Hospice Care for Advanced Ovarian Cancer

Hospice care, sometimes also called end-of-life care, is care given to those with an advanced, life-limiting illness. It is care that focuses on quality of life for the person, their family, and their caregivers. It is most often used when a person is expected to live for 6 months or less.1,2

Hospice care is a form of the compassionate care given by a team of professionals to provide medical care and a variety of support. Treatment focuses on symptom relief and quality of life rather than treating the disease.1,2

Hospice care can be given anywhere, in any setting. Depending on your specific needs, this may be in a hospital, a nursing home, or your own home.

Hospice for advanced ovarian cancer

When there are no more treatments available for advanced ovarian cancer or when treatment is no longer controlling the disease, your doctor may recommend hospice care. Hospice allows symptoms to be managed and treated, including pain control, to give comfort and improve quality of life.

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Since the goal is not to treat or cure the cancer, the focus is on making you comfortable physically and emotionally. Your hospice care team will also address any concerns you, your family, or your caregivers may have.

Who is on the hospice care team?

Many different people are often part of a hospice care team. Your team may include nurses, doctors, social workers, spiritual advisors, and trained volunteers. Members of the hospice team work with each other and with you, your family, and your caregivers. They will make sure everyone is supported and any outstanding needs are addressed.1

Benefits of hospice

Besides improving quality of life, hospice care can provide many other benefits. These may include:2

  • Palliative care and symptom control
    • Symptoms and side effects are treated as soon as possible, including addressing the stress caused by the symptoms or side effects
  • Home care and inpatient hospice care
    • Most hospice care is offered at home. However, if you have to be admitted to a hospital or care facility, the hospice team can still be involved in your care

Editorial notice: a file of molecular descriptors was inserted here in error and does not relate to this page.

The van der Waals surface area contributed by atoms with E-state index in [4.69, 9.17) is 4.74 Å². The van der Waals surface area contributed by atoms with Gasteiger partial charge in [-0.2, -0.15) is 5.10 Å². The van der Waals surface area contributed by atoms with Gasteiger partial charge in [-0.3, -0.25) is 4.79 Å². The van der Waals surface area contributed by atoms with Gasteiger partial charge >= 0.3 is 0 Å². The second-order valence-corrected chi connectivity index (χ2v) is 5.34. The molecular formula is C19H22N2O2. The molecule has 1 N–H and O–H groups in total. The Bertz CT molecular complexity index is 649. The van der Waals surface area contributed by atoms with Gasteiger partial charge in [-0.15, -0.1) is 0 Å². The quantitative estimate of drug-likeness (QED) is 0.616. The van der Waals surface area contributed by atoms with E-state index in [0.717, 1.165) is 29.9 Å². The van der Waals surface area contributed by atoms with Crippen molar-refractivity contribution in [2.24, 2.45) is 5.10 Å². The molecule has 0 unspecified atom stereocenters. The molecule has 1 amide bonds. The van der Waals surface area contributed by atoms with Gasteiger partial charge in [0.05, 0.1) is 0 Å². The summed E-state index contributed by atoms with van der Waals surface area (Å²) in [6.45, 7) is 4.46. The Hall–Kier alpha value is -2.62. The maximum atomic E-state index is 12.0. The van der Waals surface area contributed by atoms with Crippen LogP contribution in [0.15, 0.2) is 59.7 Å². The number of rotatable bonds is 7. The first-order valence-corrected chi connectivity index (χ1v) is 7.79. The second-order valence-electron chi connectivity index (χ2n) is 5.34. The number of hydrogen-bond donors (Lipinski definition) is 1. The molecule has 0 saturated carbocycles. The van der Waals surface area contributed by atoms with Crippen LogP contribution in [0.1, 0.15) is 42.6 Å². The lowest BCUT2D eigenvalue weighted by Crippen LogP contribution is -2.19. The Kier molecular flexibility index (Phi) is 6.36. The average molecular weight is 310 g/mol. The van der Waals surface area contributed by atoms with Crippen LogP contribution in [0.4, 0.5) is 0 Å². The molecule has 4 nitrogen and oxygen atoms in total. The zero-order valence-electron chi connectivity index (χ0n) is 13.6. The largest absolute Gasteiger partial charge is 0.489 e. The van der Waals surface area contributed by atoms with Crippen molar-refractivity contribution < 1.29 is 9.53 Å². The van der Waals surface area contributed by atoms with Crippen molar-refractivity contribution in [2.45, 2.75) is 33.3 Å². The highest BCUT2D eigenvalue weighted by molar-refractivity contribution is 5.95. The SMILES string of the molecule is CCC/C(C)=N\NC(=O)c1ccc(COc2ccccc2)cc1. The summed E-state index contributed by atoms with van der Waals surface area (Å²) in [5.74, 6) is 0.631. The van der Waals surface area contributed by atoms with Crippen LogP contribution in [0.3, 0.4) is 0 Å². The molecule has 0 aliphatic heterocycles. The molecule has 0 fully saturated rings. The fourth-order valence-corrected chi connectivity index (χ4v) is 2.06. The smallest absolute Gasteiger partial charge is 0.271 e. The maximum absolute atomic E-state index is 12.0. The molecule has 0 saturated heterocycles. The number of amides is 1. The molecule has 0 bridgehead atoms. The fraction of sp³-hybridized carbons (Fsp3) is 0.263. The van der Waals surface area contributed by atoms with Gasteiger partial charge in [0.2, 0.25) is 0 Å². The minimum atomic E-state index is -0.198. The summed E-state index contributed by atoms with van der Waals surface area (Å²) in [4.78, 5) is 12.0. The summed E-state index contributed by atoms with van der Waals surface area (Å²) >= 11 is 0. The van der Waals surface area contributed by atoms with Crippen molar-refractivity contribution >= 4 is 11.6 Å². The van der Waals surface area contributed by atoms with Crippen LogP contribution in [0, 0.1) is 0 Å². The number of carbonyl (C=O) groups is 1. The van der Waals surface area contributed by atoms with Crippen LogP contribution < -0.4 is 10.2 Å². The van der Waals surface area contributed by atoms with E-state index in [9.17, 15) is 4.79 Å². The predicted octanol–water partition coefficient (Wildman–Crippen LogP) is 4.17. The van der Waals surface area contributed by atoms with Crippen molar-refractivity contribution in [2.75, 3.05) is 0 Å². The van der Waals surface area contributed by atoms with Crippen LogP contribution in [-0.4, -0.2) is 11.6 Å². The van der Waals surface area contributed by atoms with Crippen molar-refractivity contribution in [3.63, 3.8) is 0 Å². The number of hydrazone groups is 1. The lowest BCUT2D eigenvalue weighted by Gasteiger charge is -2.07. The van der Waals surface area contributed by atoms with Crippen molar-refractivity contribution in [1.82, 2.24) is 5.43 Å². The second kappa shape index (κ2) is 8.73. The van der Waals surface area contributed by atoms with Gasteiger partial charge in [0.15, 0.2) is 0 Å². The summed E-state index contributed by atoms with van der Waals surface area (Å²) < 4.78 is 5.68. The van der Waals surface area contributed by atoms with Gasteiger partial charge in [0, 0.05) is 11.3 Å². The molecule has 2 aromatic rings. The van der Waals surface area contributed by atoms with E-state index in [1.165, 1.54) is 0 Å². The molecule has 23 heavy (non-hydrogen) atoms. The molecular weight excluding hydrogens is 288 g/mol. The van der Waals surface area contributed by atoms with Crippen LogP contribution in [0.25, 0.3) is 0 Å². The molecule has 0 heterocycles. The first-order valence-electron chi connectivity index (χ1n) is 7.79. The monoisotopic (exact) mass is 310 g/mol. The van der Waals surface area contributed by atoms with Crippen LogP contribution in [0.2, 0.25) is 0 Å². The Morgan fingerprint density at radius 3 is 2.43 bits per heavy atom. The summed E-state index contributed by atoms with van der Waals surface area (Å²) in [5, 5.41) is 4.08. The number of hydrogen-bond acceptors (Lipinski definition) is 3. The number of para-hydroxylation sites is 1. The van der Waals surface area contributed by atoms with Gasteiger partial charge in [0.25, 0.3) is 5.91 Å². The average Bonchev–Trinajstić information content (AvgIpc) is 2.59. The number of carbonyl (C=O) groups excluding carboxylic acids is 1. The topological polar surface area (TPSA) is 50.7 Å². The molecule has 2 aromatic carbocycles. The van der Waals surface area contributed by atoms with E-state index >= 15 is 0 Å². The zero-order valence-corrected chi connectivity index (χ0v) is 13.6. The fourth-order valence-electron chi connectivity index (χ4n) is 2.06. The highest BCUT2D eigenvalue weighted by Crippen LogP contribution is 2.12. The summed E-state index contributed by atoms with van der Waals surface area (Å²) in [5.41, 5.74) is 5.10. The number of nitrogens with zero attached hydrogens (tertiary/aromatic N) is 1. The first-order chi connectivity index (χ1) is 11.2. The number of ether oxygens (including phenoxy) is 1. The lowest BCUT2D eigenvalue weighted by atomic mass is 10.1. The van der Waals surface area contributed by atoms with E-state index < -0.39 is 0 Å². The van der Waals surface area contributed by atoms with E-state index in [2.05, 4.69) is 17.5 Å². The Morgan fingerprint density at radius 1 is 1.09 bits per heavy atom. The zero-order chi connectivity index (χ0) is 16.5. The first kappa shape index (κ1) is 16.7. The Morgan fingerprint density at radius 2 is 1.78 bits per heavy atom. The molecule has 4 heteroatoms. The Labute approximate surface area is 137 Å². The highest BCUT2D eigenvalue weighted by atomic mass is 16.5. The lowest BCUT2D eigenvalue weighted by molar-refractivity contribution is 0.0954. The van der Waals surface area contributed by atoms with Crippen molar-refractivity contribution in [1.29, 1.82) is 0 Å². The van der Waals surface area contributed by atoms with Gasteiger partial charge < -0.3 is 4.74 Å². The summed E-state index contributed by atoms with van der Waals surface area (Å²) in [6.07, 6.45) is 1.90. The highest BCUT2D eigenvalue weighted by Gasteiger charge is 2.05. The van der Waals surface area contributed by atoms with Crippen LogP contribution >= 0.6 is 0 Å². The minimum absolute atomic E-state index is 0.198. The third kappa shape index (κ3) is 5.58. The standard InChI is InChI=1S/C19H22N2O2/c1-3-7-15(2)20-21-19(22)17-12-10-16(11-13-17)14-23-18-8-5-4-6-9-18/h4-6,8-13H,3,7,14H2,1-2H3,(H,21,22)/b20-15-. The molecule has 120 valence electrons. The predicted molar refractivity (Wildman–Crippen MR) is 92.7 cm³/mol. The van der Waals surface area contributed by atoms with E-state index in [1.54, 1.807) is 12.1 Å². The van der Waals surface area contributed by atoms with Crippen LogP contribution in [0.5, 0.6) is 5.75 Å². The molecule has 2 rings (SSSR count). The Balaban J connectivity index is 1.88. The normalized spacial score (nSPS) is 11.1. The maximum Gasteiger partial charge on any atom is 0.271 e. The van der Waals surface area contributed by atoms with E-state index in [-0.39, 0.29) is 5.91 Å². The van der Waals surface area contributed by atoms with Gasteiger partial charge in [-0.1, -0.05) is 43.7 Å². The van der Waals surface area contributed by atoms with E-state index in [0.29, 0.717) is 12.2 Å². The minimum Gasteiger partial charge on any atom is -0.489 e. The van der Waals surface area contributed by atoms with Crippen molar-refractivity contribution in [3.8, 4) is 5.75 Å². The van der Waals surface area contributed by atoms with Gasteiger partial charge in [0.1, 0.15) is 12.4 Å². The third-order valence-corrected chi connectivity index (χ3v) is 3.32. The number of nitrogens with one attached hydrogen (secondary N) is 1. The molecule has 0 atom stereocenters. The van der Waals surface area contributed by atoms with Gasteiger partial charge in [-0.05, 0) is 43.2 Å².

• Spiritual care
    • You may find yourself questioning your faith, becoming more faithful, or wanting to examine illness and dying in the context of your faith. Spiritual leaders can help you with any end-of-life preparations you may have or with a service or ritual you would like to do
  • Family meetings
    • Regularly scheduled meetings with you and your family help keep everyone informed and allow people to share feelings or concerns
  • Coordination of care
    • The hospice team helps coordinate your care and shares information with all members of your care team
    • There is always someone on-call for you and your family
  • Respite care
    • Sometimes caregivers may need a break. Respite care may provide up to 5 days of a break for your caregiver while you stay at a hospice facility or on a hospice floor in a hospital
  • Bereavement care
    • Hospice also helps family and caregivers with their grief after a loss, usually for up to 1 year

Things to consider

Research shows that hospice is underused in the United States and often not started soon enough. Doctors may be hesitant to bring it up, or families may not understand what hospice is and what it can provide.2

Hospice is not giving up or losing hope – you can stop hospice care at any time and go back to active treatment. What hospice can do is provide quality of life and symptom relief during the end stages of advanced disease.2

If you are interested in learning more about hospice or whether it is the right decision for you, talk with your doctor. They can also help you with any paperwork you might need to get insurance coverage or Medicare/Medicaid coverage for your hospice care.

Hospice resources

More information about hospice can be found at:

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Written by: Jaime Rochelle Herndon | Last reviewed: May 2021